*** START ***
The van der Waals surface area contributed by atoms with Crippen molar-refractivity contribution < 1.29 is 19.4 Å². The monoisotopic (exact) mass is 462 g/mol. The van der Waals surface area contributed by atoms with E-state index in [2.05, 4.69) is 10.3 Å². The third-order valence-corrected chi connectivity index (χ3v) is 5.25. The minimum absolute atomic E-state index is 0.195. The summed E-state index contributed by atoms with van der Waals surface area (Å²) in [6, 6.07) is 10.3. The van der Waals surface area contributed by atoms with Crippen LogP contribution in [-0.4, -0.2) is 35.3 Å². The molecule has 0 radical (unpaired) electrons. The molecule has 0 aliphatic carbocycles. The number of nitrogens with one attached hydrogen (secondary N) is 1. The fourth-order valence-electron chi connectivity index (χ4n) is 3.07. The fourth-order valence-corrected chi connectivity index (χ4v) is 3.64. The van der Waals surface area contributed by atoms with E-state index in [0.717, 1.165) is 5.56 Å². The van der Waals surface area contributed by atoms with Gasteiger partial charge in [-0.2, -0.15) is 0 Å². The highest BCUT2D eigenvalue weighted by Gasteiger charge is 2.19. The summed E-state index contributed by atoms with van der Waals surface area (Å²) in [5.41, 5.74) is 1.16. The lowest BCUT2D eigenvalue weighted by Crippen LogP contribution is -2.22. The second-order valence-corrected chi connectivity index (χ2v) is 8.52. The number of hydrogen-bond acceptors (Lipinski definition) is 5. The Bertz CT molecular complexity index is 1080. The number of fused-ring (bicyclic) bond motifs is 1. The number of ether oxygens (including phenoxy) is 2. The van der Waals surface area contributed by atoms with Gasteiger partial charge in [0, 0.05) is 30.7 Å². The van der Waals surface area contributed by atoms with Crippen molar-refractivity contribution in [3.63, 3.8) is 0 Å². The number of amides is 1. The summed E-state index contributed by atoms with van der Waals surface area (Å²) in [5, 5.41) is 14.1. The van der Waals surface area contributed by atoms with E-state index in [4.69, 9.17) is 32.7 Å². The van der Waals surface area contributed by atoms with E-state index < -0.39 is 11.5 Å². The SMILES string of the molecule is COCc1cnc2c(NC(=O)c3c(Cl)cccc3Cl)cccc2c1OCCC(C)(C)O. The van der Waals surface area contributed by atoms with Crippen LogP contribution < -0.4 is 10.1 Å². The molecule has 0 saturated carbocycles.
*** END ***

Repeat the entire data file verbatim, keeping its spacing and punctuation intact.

The van der Waals surface area contributed by atoms with Crippen molar-refractivity contribution < 1.29 is 19.4 Å². The monoisotopic (exact) mass is 462 g/mol. The van der Waals surface area contributed by atoms with E-state index in [2.05, 4.69) is 10.3 Å². The third-order valence-corrected chi connectivity index (χ3v) is 5.25. The minimum absolute atomic E-state index is 0.195. The summed E-state index contributed by atoms with van der Waals surface area (Å²) in [6, 6.07) is 10.3. The van der Waals surface area contributed by atoms with Crippen LogP contribution in [-0.4, -0.2) is 35.3 Å². The molecule has 0 radical (unpaired) electrons. The molecule has 0 aliphatic carbocycles. The number of nitrogens with one attached hydrogen (secondary N) is 1. The fourth-order valence-electron chi connectivity index (χ4n) is 3.07. The fourth-order valence-corrected chi connectivity index (χ4v) is 3.64. The van der Waals surface area contributed by atoms with E-state index in [0.717, 1.165) is 5.56 Å². The van der Waals surface area contributed by atoms with Gasteiger partial charge in [-0.2, -0.15) is 0 Å². The highest BCUT2D eigenvalue weighted by Gasteiger charge is 2.19. The summed E-state index contributed by atoms with van der Waals surface area (Å²) in [5.41, 5.74) is 1.16. The lowest BCUT2D eigenvalue weighted by Crippen LogP contribution is -2.22. The second-order valence-corrected chi connectivity index (χ2v) is 8.52. The number of hydrogen-bond acceptors (Lipinski definition) is 5. The Bertz CT molecular complexity index is 1080. The number of fused-ring (bicyclic) bond motifs is 1. The number of ether oxygens (including phenoxy) is 2. The van der Waals surface area contributed by atoms with Gasteiger partial charge in [0, 0.05) is 30.7 Å². The van der Waals surface area contributed by atoms with Crippen molar-refractivity contribution in [3.63, 3.8) is 0 Å². The number of amides is 1. The summed E-state index contributed by atoms with van der Waals surface area (Å²) in [5, 5.41) is 14.1. The van der Waals surface area contributed by atoms with E-state index in [4.69, 9.17) is 32.7 Å². The van der Waals surface area contributed by atoms with E-state index < -0.39 is 11.5 Å². The SMILES string of the molecule is COCc1cnc2c(NC(=O)c3c(Cl)cccc3Cl)cccc2c1OCCC(C)(C)O. The van der Waals surface area contributed by atoms with Crippen LogP contribution < -0.4 is 10.1 Å². The molecule has 0 saturated carbocycles.